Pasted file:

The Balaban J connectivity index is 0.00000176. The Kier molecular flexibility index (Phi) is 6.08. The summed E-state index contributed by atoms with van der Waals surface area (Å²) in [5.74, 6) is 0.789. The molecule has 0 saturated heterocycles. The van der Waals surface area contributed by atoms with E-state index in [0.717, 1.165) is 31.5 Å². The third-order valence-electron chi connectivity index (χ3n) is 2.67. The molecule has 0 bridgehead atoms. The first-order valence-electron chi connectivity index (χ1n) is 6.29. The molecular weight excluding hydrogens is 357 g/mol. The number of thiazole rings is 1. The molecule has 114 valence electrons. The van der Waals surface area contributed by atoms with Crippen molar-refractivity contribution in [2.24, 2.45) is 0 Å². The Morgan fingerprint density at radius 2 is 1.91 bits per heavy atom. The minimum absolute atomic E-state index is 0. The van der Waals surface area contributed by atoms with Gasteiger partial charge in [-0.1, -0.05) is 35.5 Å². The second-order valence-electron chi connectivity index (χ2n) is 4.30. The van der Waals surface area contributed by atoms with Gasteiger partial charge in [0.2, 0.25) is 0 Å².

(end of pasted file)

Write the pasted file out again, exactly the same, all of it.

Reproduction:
The Balaban J connectivity index is 0.00000176. The Kier molecular flexibility index (Phi) is 6.08. The summed E-state index contributed by atoms with van der Waals surface area (Å²) in [5.74, 6) is 0.789. The molecule has 0 saturated heterocycles. The van der Waals surface area contributed by atoms with E-state index in [0.717, 1.165) is 31.5 Å². The third-order valence-electron chi connectivity index (χ3n) is 2.67. The molecule has 0 bridgehead atoms. The first-order valence-electron chi connectivity index (χ1n) is 6.29. The molecular weight excluding hydrogens is 357 g/mol. The number of thiazole rings is 1. The molecule has 114 valence electrons. The van der Waals surface area contributed by atoms with Crippen molar-refractivity contribution in [2.24, 2.45) is 0 Å². The Morgan fingerprint density at radius 2 is 1.91 bits per heavy atom. The minimum absolute atomic E-state index is 0. The van der Waals surface area contributed by atoms with Gasteiger partial charge in [-0.1, -0.05) is 35.5 Å². The second-order valence-electron chi connectivity index (χ2n) is 4.30. The van der Waals surface area contributed by atoms with Gasteiger partial charge in [0.2, 0.25) is 0 Å².